“Giving is often the most efficient use of money. For example, $20 doesn’t even cover a dinner out for our family. If I invest $20 at 12 percent (unlikely in the current economy), in ten years it will be $65.99. If I give it away, that $20 could teach one child to read and write. That child could break out of the cycle of poverty in ten years. Or my $20 could provide chickens to a family. Those chickens could give hundreds or thousands of new chickens or eggs in ten years, saving the lives of children that might have died from starvation or helping a family have enough money from selling the extras to send their kids to school. How does that compare to a plate of pasta or an invested $65 dollars? [sic] It isn’t comparable.”
Lorilee Lippincott, The Simple Living Handbook

I Have A Dream

I have a dream… a great and far-extending dream.

Lincoln Memorial I Have a Dream Marker 2413

I dream of a world where people are not trapped on a consumerist treadmill – either as consumers or consumed. A world where everyone has enough, and no-one is weighed down by too much. A world that values quality above quantity. A world where beauty is seen in individuality, both in people and in things. Standardization is an excellent thing in a cup measure but it is not a measure for humans.

I dream of a world in which people are not trafficked to feed the desires of others, whether for cheap goods, sex, or service. A world where the innate dignity of human-ness is respected. A world where sex is a matter of mutual committed love, not a matter of force or a financial transaction.

I dream of a world where people are not treated as interchangeable units, but valued for their individual talents. A world where the educational systems encourage those talents to flourish, so they can be used for the benefit of all, and not merely the profit of one’s employer. A world where everyone has something to do, and can experience the satisfaction of a job well done. A world where work is a right and a blessing, not an onerous burden or a forlorn hope.

look up

I dream of a world where people are rewarded for the value of their work rather than the prestige of it. A world where people are considered of greater importance than efficiency, profitability and wealth. A world where the economy serves the people, not the other way around. A world where governments act in their people’s best interests, rather than compelling the people to act in their government’s best interests.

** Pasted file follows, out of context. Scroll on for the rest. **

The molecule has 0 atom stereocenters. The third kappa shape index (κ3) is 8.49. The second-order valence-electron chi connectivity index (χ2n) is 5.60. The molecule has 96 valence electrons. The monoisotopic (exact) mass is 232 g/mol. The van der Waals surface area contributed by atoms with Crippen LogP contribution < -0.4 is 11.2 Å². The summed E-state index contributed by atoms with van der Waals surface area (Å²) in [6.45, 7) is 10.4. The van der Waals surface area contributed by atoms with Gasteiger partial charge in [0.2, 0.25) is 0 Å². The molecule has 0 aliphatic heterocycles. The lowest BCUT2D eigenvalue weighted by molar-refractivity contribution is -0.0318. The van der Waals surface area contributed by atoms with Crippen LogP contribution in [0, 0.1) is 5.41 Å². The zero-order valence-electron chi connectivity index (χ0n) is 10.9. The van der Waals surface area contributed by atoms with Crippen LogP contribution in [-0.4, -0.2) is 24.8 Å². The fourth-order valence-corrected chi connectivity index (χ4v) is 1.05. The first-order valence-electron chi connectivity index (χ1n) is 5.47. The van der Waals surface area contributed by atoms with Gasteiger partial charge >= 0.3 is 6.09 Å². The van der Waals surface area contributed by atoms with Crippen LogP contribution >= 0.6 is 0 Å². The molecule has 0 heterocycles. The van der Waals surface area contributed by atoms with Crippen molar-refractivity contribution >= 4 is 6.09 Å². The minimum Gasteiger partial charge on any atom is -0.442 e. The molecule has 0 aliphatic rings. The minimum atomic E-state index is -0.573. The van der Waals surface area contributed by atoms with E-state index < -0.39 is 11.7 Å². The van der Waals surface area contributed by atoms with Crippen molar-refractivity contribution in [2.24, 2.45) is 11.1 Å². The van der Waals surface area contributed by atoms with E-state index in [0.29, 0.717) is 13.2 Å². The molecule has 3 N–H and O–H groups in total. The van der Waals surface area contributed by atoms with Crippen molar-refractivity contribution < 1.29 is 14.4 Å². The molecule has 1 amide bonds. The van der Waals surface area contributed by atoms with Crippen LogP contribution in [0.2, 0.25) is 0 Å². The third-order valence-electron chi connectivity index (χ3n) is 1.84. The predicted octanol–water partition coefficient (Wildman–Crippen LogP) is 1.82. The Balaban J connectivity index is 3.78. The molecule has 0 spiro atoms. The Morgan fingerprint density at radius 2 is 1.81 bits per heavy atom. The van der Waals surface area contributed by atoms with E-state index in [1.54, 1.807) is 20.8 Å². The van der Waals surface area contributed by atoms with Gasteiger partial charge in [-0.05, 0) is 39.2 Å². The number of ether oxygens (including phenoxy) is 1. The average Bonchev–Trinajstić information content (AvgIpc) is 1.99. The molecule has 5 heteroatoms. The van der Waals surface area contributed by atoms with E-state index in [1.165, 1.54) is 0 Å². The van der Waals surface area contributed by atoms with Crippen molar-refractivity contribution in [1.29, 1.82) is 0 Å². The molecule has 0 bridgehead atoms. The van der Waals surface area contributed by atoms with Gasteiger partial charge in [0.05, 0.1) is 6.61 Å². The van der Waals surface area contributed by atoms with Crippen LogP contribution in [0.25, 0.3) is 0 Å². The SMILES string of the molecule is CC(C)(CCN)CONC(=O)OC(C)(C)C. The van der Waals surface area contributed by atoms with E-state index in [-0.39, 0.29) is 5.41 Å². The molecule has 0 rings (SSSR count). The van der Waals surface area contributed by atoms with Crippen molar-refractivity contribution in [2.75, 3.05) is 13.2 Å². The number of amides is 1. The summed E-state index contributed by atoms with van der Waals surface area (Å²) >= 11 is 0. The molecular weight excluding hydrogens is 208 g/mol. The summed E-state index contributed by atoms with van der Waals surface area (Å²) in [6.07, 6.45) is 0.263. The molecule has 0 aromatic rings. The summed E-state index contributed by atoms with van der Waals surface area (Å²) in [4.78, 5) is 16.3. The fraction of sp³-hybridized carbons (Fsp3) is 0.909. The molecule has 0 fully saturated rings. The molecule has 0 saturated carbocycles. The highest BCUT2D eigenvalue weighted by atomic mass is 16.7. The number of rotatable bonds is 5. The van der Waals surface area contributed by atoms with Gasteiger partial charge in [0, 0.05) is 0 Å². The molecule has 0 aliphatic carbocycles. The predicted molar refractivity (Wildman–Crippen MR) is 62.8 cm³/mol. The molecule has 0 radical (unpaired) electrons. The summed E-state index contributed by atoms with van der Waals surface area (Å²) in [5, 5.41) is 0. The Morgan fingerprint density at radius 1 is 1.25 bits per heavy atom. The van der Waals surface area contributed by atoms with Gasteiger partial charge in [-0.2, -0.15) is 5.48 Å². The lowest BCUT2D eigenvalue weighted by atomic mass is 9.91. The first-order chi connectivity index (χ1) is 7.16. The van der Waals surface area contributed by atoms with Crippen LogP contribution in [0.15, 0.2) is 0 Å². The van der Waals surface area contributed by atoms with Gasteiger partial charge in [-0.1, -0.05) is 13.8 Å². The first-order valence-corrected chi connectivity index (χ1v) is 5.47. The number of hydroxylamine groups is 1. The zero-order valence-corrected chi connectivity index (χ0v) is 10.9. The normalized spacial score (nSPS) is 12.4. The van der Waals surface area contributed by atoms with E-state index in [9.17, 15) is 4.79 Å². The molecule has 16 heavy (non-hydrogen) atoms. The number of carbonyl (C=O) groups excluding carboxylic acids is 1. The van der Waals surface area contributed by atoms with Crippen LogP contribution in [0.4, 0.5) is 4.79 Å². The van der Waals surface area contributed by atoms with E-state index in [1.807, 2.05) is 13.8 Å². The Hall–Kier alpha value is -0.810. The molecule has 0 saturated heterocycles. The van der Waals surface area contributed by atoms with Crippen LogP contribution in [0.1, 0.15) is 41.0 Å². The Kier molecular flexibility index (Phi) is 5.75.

A world without corruption. A world where the justice systems provide justice, but are not deaf to mercy; a world where sentences are aimed at restoration and rehabilitation, not at retribution and revenge. A world where laws are simple (and few) enough to be understood by all, and founded on fairness and common-sense, rather than the preferences of powerful lobbies.

A world where there is enough food for everyone, food that is healthy both for the people who eat it, and the land which produces it. A world that is tended like a garden, not hunted down like prey. A world where housing, clothing, and all the necessities and joys of life are produced in ways that harm neither the environment nor the people which produce them, nor those people who eventually use them.

I dream of a world where people do not have to risk their lives to seek a better life for themselves or their children; a world where people in need are not smuggled across borders or turned back with violence, but welcomed with open arms and open hands. I dream of a world where the right to live is not conditional on the acceptance of others.

Ivan Kulikov Dreamer

I dream of a world which experiences the peace which is more than the absence of war; a world where even interpersonal conflicts are handled with grace. A world where people are taught the life skills they really need: how to care for themselves and their families, how to manage their resources well, how to have healthy relationships. A world where communities are stronger than corporations.

I dream of a world where people with mental or physical disabilities are not marginalized, dehumanized, or hidden away; but rather treated as human beings just like the rest of us: different, but the same.

I dream of a world where medical systems are not understaffed, overworked, over-prescribing or over-standardized, but able to treat each person individually, taking the time to help them understand the situation and their options, and to be an active participant in their healing rather than the passive undergoer of standardized treatment.

There is more to this dream than I can say, and people have used many different words to try to sum up different parts of it. Lagom. Environmentally friendly. Fair Trade. Boundaries. Open borders. Restorative justice. Abolition.
But I have one phrase which sums this all up for me: the kingdom of God.

Wickham Market Hoard

The kingdom of God, Jesus said, is like a treasure buried in a field. When a man found it, he sold off everything he had just so he could buy that field, and possess the treasure within it.
And this is a dream that is worth giving up everything for.

I can’t make this dream come true all by myself, I know that. But I can work on the parts of it that are given me to affect, and encourage those who I recognize as working on it too. I really do believe there is nothing more worth doing with the one life given to me.

If something is not worth dying for, it’s not worth living for either, because either way you are giving your life to it.
What dream are you giving your life to?